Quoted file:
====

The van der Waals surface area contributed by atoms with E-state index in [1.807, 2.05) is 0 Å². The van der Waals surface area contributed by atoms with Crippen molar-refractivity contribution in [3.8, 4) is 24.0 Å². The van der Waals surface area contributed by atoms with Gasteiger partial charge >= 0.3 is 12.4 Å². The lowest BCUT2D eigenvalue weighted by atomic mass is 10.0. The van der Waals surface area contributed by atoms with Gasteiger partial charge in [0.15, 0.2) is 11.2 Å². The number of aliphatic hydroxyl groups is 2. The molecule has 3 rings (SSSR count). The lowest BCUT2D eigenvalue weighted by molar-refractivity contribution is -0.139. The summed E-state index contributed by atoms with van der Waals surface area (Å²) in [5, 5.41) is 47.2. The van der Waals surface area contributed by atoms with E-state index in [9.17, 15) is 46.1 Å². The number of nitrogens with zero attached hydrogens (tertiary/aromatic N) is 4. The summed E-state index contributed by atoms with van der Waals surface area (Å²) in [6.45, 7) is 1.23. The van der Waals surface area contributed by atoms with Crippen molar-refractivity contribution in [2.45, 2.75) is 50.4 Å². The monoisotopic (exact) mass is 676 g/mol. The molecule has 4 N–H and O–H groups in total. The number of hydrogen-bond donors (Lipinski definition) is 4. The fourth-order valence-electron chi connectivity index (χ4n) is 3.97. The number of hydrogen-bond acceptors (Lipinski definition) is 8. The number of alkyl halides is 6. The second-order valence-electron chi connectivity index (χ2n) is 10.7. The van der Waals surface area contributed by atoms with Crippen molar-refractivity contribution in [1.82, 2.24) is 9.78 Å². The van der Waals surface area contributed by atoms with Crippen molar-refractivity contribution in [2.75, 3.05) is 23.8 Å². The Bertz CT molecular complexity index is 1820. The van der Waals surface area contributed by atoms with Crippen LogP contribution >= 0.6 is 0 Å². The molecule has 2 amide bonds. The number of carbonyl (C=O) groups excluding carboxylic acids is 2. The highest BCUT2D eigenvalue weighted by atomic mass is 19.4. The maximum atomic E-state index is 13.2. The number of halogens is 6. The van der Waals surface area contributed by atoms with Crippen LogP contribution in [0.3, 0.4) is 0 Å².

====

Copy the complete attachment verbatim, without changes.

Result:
The van der Waals surface area contributed by atoms with E-state index in [1.807, 2.05) is 0 Å². The van der Waals surface area contributed by atoms with Crippen molar-refractivity contribution in [3.8, 4) is 24.0 Å². The van der Waals surface area contributed by atoms with Gasteiger partial charge >= 0.3 is 12.4 Å². The lowest BCUT2D eigenvalue weighted by atomic mass is 10.0. The van der Waals surface area contributed by atoms with Gasteiger partial charge in [0.15, 0.2) is 11.2 Å². The number of aliphatic hydroxyl groups is 2. The molecule has 3 rings (SSSR count). The lowest BCUT2D eigenvalue weighted by molar-refractivity contribution is -0.139. The summed E-state index contributed by atoms with van der Waals surface area (Å²) in [5, 5.41) is 47.2. The van der Waals surface area contributed by atoms with E-state index in [9.17, 15) is 46.1 Å². The number of nitrogens with zero attached hydrogens (tertiary/aromatic N) is 4. The summed E-state index contributed by atoms with van der Waals surface area (Å²) in [6.45, 7) is 1.23. The van der Waals surface area contributed by atoms with Crippen molar-refractivity contribution in [2.45, 2.75) is 50.4 Å². The monoisotopic (exact) mass is 676 g/mol. The molecule has 4 N–H and O–H groups in total. The number of hydrogen-bond donors (Lipinski definition) is 4. The fourth-order valence-electron chi connectivity index (χ4n) is 3.97. The number of hydrogen-bond acceptors (Lipinski definition) is 8. The number of alkyl halides is 6. The second-order valence-electron chi connectivity index (χ2n) is 10.7. The van der Waals surface area contributed by atoms with Crippen molar-refractivity contribution in [1.82, 2.24) is 9.78 Å². The van der Waals surface area contributed by atoms with Crippen molar-refractivity contribution in [2.75, 3.05) is 23.8 Å². The Bertz CT molecular complexity index is 1820. The van der Waals surface area contributed by atoms with Crippen LogP contribution >= 0.6 is 0 Å². The molecule has 2 amide bonds. The number of carbonyl (C=O) groups excluding carboxylic acids is 2. The highest BCUT2D eigenvalue weighted by atomic mass is 19.4. The maximum atomic E-state index is 13.2. The number of halogens is 6. The van der Waals surface area contributed by atoms with Crippen LogP contribution in [0.3, 0.4) is 0 Å².